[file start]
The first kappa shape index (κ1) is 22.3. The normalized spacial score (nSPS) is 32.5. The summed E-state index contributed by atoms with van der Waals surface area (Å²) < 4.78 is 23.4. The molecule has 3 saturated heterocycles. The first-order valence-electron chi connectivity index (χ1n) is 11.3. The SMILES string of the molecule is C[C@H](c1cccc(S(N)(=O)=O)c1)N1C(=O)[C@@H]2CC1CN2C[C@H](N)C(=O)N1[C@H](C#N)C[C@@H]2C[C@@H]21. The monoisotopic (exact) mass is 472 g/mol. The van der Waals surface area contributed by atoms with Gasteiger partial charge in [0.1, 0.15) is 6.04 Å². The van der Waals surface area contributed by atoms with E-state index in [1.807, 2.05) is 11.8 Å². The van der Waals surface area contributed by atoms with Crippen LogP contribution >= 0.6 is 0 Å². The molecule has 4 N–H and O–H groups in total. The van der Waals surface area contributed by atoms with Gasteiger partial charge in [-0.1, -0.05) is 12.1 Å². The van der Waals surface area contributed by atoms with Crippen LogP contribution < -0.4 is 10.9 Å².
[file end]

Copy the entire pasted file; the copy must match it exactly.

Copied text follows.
The first kappa shape index (κ1) is 22.3. The normalized spacial score (nSPS) is 32.5. The summed E-state index contributed by atoms with van der Waals surface area (Å²) < 4.78 is 23.4. The molecule has 3 saturated heterocycles. The first-order valence-electron chi connectivity index (χ1n) is 11.3. The SMILES string of the molecule is C[C@H](c1cccc(S(N)(=O)=O)c1)N1C(=O)[C@@H]2CC1CN2C[C@H](N)C(=O)N1[C@H](C#N)C[C@@H]2C[C@@H]21. The monoisotopic (exact) mass is 472 g/mol. The van der Waals surface area contributed by atoms with Gasteiger partial charge in [0.1, 0.15) is 6.04 Å². The van der Waals surface area contributed by atoms with E-state index in [1.807, 2.05) is 11.8 Å². The van der Waals surface area contributed by atoms with Crippen LogP contribution >= 0.6 is 0 Å². The molecule has 4 N–H and O–H groups in total. The van der Waals surface area contributed by atoms with Gasteiger partial charge in [-0.1, -0.05) is 12.1 Å². The van der Waals surface area contributed by atoms with Crippen LogP contribution < -0.4 is 10.9 Å².